- Association Kokopelli

Version: 1.0
(mai, 2008)

The Federation’s other activities

Protecting genetic heritage

The Yakaar Niani Wulli Federation is a member of the Association Sénégalaise des Producteurs de Semences Paysannes (ASPSP) (Senegalese Association of Rural Seed Producers) which is supported in particular by the association Kokopelli (France/USA)

The groups that are members of ASPSP meet together several times a year to exchange traditional seeds (different vegetables and cereals), as well as knowledge on multiplying seeds and information on the advancement of GM, against which the association carries out advocacy activities, supported by the National Senegalese and Sub-Regional Coalitions in the fight against GM crops.

In Koussanar, the Federation reproduces local seed varieties of corn, millet, sorghum, sesame, fonio, bissap and indigo.

On the 25th and 26th March 2007, the ASPSP organised a seed fair near Kolda in Casamance with farmers’ organisations who came from throughout the sub-region (Mali, Gambia, Guinea) and from all regions of Senegal. The discussions held were very fruitful!

Cereal Banks

The first 3 were created in 2004 to support farming families during the gap between July and September. This is the time of intensive agricultural activity, when people need the most energy, but it also the time when they suffer the most of hunger since cereal stocks from the previous season are finished.

In 2006, the Federation supported the setting up of 2 new banks, then 5 more, thanks to the support of Solidaridad (Dutch NGO), as part of a 3-year partnership with the Federation. Thanks Solidaridad!

The Federation provides 2/3 of the cereal stock once the populations have got together the first third. On average, a cereal bank contains a capital at the beginning of 5 tonnes of millet, sorghum and corn for about a hundred participating families. Reimbursement is with the same cereals after harvest with an interest rate of 10 to 15%.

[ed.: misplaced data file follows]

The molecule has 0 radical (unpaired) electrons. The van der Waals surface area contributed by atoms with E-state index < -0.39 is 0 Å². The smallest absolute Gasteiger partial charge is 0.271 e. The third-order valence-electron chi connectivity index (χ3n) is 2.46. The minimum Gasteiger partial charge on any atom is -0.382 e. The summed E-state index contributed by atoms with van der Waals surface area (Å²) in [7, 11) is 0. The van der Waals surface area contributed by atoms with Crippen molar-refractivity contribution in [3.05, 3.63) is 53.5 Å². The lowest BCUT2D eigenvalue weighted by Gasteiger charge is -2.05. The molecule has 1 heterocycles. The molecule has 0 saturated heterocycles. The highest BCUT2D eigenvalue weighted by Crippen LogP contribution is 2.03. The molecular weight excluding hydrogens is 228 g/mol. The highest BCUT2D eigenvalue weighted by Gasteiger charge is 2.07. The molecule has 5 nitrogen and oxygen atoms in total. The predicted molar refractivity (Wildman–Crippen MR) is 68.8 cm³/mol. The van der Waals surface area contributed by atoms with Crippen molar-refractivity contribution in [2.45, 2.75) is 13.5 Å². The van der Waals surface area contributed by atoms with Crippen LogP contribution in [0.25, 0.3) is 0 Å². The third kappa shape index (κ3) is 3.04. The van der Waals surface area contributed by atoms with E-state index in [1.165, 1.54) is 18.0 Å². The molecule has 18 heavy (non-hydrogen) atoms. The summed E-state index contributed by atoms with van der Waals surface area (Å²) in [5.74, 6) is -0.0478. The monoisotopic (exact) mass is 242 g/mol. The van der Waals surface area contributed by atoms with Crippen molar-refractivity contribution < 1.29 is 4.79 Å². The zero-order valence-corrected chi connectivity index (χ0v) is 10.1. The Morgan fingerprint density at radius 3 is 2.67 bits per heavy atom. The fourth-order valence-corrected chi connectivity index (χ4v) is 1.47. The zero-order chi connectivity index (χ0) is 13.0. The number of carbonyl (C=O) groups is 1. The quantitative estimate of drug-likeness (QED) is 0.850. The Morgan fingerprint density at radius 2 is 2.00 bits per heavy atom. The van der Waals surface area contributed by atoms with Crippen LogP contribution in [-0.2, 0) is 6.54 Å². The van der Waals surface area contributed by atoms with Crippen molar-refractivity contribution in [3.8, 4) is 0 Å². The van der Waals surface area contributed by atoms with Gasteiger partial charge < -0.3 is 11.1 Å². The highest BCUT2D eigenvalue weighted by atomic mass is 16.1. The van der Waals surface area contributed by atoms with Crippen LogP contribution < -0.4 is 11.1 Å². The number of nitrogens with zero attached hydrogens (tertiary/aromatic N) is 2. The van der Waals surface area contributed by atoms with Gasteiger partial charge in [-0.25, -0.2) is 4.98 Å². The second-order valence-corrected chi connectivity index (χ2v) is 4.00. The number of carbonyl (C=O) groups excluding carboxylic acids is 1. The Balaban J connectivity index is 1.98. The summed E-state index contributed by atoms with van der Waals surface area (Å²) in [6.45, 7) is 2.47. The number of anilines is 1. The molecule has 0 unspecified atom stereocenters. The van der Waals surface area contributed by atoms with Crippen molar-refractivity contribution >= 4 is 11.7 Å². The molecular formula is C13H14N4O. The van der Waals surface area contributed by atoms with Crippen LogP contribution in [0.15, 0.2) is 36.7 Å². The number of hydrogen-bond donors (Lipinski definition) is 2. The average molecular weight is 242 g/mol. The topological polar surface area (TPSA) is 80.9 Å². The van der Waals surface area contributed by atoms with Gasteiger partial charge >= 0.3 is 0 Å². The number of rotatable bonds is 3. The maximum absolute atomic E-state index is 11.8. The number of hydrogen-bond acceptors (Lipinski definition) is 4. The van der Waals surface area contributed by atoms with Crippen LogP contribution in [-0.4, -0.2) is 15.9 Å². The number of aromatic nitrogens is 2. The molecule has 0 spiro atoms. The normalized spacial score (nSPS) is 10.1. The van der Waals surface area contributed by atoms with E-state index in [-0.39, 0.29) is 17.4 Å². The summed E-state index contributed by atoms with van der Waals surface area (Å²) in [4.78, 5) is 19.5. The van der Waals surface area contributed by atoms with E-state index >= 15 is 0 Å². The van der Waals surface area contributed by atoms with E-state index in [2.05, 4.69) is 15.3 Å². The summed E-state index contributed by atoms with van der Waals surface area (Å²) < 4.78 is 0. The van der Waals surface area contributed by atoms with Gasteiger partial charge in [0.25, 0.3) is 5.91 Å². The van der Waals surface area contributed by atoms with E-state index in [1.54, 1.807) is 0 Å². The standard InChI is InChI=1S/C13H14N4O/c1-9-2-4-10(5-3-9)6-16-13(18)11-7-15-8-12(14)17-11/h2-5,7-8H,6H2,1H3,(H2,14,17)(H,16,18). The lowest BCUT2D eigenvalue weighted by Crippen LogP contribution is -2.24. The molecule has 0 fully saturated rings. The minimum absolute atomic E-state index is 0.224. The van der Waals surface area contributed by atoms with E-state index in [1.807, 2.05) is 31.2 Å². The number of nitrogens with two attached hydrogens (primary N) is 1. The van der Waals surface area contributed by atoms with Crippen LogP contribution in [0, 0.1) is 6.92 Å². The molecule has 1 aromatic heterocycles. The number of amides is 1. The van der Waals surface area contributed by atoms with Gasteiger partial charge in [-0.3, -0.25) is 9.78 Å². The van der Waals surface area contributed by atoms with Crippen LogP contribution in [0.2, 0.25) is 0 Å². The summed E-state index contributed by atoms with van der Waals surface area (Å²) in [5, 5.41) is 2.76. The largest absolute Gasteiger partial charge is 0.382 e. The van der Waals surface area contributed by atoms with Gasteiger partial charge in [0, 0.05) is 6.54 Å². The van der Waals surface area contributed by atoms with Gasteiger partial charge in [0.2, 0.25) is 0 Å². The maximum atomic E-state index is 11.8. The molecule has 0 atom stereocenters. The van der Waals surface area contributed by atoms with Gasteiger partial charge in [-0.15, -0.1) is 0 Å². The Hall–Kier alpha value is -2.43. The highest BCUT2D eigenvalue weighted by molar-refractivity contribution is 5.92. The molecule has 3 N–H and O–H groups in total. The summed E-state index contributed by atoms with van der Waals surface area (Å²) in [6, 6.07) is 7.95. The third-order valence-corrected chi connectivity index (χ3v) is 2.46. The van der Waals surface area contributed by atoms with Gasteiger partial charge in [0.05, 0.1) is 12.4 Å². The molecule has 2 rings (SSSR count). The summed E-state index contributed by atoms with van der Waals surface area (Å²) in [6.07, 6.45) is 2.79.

According to the FAO, the minimum ration of millet per person for the 3 month gap is 40kg. At the moment, the cereal bank stocks are insufficient to cover the needs of all the families who ask to take part, but we hope that with the profit made from the interest, the banks will be able to cover the food gap for everyone one day.

Farmer field schools

These fields are established to experiment with the farmers different cultivation techniques or to compare parameters within a farming plot. We divide off 2 blocks of 100m2, in which we mark 10 plants that we are going to measure each week in terms of growth (height, number of leaves, of flowers, of fruits, etc.) and in terms of parasites (number of leaves attacked by pests or containing parasites, damaged fruit…) in order to follow their evolution. The farmers are divided into 2 groups, equipped with magnifying glasses, rulers, and technical sheets translated into local languages. Each session concludes with a summary of the reports of the day, a comparison with the previous week’s data, and an interpretation of the data.

During the 2006 campaign, 2 farmer field schools were carried out on the themes ‘the role of the tree in cotton production’ and ‘the role of “bulude” as a plant which can indicate fertility’. The results were conclusive: they underlined the primordial role of the tree in the organic production system.